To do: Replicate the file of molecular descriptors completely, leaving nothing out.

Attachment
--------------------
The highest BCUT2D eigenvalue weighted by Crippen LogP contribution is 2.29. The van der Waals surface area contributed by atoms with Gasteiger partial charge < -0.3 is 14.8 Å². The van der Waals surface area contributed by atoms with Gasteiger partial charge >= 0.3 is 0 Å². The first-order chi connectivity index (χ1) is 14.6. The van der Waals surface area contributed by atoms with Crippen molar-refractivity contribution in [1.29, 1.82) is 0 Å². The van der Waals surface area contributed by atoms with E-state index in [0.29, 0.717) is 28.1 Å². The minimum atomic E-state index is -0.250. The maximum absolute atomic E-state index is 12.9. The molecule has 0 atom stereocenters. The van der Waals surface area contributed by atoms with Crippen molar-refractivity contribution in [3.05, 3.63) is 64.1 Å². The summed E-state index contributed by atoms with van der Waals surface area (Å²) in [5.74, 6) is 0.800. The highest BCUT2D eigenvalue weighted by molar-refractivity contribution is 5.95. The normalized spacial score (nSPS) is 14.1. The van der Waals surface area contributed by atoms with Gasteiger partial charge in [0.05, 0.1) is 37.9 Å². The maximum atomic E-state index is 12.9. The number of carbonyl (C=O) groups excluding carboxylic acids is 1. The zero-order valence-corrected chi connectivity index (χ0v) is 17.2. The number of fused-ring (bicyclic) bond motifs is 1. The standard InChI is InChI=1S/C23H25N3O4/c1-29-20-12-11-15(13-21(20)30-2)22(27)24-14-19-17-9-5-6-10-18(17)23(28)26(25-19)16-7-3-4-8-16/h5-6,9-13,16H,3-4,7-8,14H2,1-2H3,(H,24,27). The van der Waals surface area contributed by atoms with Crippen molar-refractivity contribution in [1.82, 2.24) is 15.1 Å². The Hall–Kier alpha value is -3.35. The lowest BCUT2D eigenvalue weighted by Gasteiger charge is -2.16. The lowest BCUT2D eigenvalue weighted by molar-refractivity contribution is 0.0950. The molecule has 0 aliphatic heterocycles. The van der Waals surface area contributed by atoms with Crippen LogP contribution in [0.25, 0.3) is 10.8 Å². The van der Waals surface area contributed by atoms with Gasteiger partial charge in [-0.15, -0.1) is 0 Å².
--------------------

The highest BCUT2D eigenvalue weighted by Crippen LogP contribution is 2.29. The van der Waals surface area contributed by atoms with Gasteiger partial charge < -0.3 is 14.8 Å². The van der Waals surface area contributed by atoms with Gasteiger partial charge >= 0.3 is 0 Å². The first-order chi connectivity index (χ1) is 14.6. The van der Waals surface area contributed by atoms with Crippen molar-refractivity contribution in [1.29, 1.82) is 0 Å². The van der Waals surface area contributed by atoms with E-state index in [0.29, 0.717) is 28.1 Å². The minimum atomic E-state index is -0.250. The maximum absolute atomic E-state index is 12.9. The molecule has 0 atom stereocenters. The van der Waals surface area contributed by atoms with Crippen molar-refractivity contribution in [3.05, 3.63) is 64.1 Å². The summed E-state index contributed by atoms with van der Waals surface area (Å²) in [5.74, 6) is 0.800. The highest BCUT2D eigenvalue weighted by molar-refractivity contribution is 5.95. The normalized spacial score (nSPS) is 14.1. The van der Waals surface area contributed by atoms with Gasteiger partial charge in [0.05, 0.1) is 37.9 Å². The maximum atomic E-state index is 12.9. The number of carbonyl (C=O) groups excluding carboxylic acids is 1. The zero-order valence-corrected chi connectivity index (χ0v) is 17.2. The number of fused-ring (bicyclic) bond motifs is 1. The standard InChI is InChI=1S/C23H25N3O4/c1-29-20-12-11-15(13-21(20)30-2)22(27)24-14-19-17-9-5-6-10-18(17)23(28)26(25-19)16-7-3-4-8-16/h5-6,9-13,16H,3-4,7-8,14H2,1-2H3,(H,24,27). The van der Waals surface area contributed by atoms with Crippen molar-refractivity contribution in [1.82, 2.24) is 15.1 Å². The Hall–Kier alpha value is -3.35. The lowest BCUT2D eigenvalue weighted by Gasteiger charge is -2.16. The lowest BCUT2D eigenvalue weighted by molar-refractivity contribution is 0.0950. The molecule has 0 aliphatic heterocycles. The van der Waals surface area contributed by atoms with Crippen LogP contribution in [0.25, 0.3) is 10.8 Å². The van der Waals surface area contributed by atoms with Gasteiger partial charge in [-0.15, -0.1) is 0 Å².